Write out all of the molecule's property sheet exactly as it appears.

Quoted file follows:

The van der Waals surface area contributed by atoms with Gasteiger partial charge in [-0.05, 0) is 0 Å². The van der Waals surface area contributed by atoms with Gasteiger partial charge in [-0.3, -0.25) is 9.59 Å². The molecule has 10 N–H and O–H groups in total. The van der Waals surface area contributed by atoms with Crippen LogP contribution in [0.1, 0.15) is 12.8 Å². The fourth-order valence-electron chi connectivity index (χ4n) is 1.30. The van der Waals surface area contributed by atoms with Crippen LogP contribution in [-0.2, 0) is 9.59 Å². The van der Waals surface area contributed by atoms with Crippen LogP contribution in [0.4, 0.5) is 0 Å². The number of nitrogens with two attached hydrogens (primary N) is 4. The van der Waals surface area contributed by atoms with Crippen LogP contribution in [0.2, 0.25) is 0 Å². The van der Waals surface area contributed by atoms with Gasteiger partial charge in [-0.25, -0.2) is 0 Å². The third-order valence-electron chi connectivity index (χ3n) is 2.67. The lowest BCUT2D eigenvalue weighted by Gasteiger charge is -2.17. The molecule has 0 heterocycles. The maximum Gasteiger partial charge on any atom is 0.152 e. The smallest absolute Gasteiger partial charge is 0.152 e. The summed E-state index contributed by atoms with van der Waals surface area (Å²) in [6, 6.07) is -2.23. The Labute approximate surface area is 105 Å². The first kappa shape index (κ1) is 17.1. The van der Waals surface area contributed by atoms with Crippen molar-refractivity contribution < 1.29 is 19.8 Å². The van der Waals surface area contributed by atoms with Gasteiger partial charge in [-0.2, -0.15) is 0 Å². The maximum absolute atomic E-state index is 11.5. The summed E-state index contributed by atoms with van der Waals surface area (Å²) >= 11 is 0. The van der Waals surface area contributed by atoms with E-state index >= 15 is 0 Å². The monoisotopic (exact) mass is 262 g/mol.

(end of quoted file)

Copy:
The van der Waals surface area contributed by atoms with Gasteiger partial charge in [-0.05, 0) is 0 Å². The van der Waals surface area contributed by atoms with Gasteiger partial charge in [-0.3, -0.25) is 9.59 Å². The molecule has 10 N–H and O–H groups in total. The van der Waals surface area contributed by atoms with Crippen LogP contribution in [0.1, 0.15) is 12.8 Å². The fourth-order valence-electron chi connectivity index (χ4n) is 1.30. The van der Waals surface area contributed by atoms with Crippen LogP contribution in [-0.2, 0) is 9.59 Å². The van der Waals surface area contributed by atoms with Crippen LogP contribution in [0.4, 0.5) is 0 Å². The number of nitrogens with two attached hydrogens (primary N) is 4. The van der Waals surface area contributed by atoms with Crippen LogP contribution in [0.2, 0.25) is 0 Å². The van der Waals surface area contributed by atoms with Gasteiger partial charge in [-0.25, -0.2) is 0 Å². The third-order valence-electron chi connectivity index (χ3n) is 2.67. The lowest BCUT2D eigenvalue weighted by Gasteiger charge is -2.17. The molecule has 0 heterocycles. The maximum Gasteiger partial charge on any atom is 0.152 e. The smallest absolute Gasteiger partial charge is 0.152 e. The summed E-state index contributed by atoms with van der Waals surface area (Å²) in [6, 6.07) is -2.23. The Labute approximate surface area is 105 Å². The first kappa shape index (κ1) is 17.1. The van der Waals surface area contributed by atoms with Crippen molar-refractivity contribution < 1.29 is 19.8 Å². The van der Waals surface area contributed by atoms with Gasteiger partial charge in [-0.2, -0.15) is 0 Å². The maximum absolute atomic E-state index is 11.5. The summed E-state index contributed by atoms with van der Waals surface area (Å²) >= 11 is 0. The van der Waals surface area contributed by atoms with E-state index >= 15 is 0 Å². The monoisotopic (exact) mass is 262 g/mol.